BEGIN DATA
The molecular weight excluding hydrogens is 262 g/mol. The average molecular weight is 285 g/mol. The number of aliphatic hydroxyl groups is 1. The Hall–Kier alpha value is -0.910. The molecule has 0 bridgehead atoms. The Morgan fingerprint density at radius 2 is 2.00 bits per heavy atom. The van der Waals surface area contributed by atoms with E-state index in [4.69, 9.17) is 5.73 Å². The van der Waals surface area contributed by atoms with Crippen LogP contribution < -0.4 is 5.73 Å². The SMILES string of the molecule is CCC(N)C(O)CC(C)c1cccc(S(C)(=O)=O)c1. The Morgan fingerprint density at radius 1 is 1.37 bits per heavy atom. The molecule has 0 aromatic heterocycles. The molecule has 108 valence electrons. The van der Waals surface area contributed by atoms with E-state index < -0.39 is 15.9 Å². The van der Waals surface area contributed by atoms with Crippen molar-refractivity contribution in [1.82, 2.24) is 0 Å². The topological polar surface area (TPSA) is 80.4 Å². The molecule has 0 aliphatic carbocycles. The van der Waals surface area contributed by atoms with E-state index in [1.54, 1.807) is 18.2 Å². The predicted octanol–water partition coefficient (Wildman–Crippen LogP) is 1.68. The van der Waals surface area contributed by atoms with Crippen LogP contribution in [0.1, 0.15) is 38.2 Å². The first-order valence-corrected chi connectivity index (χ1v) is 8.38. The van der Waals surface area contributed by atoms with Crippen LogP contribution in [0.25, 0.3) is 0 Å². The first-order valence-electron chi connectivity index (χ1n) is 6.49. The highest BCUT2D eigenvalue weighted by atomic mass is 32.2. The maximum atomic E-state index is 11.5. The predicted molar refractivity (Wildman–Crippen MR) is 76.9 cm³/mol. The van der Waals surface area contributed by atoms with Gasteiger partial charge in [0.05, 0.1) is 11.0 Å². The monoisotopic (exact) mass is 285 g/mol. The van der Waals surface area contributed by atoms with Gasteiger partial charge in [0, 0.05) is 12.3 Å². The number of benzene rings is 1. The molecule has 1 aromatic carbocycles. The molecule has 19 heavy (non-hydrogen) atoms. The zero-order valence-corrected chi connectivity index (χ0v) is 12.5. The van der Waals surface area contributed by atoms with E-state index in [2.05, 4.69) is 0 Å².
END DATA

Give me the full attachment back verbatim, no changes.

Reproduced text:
The molecular weight excluding hydrogens is 262 g/mol. The average molecular weight is 285 g/mol. The number of aliphatic hydroxyl groups is 1. The Hall–Kier alpha value is -0.910. The molecule has 0 bridgehead atoms. The Morgan fingerprint density at radius 2 is 2.00 bits per heavy atom. The van der Waals surface area contributed by atoms with E-state index in [4.69, 9.17) is 5.73 Å². The van der Waals surface area contributed by atoms with Crippen LogP contribution < -0.4 is 5.73 Å². The SMILES string of the molecule is CCC(N)C(O)CC(C)c1cccc(S(C)(=O)=O)c1. The Morgan fingerprint density at radius 1 is 1.37 bits per heavy atom. The molecule has 0 aromatic heterocycles. The molecule has 108 valence electrons. The van der Waals surface area contributed by atoms with E-state index < -0.39 is 15.9 Å². The van der Waals surface area contributed by atoms with Crippen molar-refractivity contribution in [1.82, 2.24) is 0 Å². The topological polar surface area (TPSA) is 80.4 Å². The molecule has 0 aliphatic carbocycles. The van der Waals surface area contributed by atoms with E-state index in [1.54, 1.807) is 18.2 Å². The predicted octanol–water partition coefficient (Wildman–Crippen LogP) is 1.68. The van der Waals surface area contributed by atoms with Crippen LogP contribution in [0.1, 0.15) is 38.2 Å². The first-order valence-corrected chi connectivity index (χ1v) is 8.38. The van der Waals surface area contributed by atoms with Crippen LogP contribution in [0.25, 0.3) is 0 Å². The first-order valence-electron chi connectivity index (χ1n) is 6.49. The highest BCUT2D eigenvalue weighted by atomic mass is 32.2. The maximum atomic E-state index is 11.5. The predicted molar refractivity (Wildman–Crippen MR) is 76.9 cm³/mol. The van der Waals surface area contributed by atoms with Gasteiger partial charge in [0.05, 0.1) is 11.0 Å². The monoisotopic (exact) mass is 285 g/mol. The van der Waals surface area contributed by atoms with Gasteiger partial charge in [0, 0.05) is 12.3 Å². The number of benzene rings is 1. The molecule has 1 aromatic carbocycles. The molecule has 19 heavy (non-hydrogen) atoms. The zero-order valence-corrected chi connectivity index (χ0v) is 12.5. The van der Waals surface area contributed by atoms with E-state index in [2.05, 4.69) is 0 Å².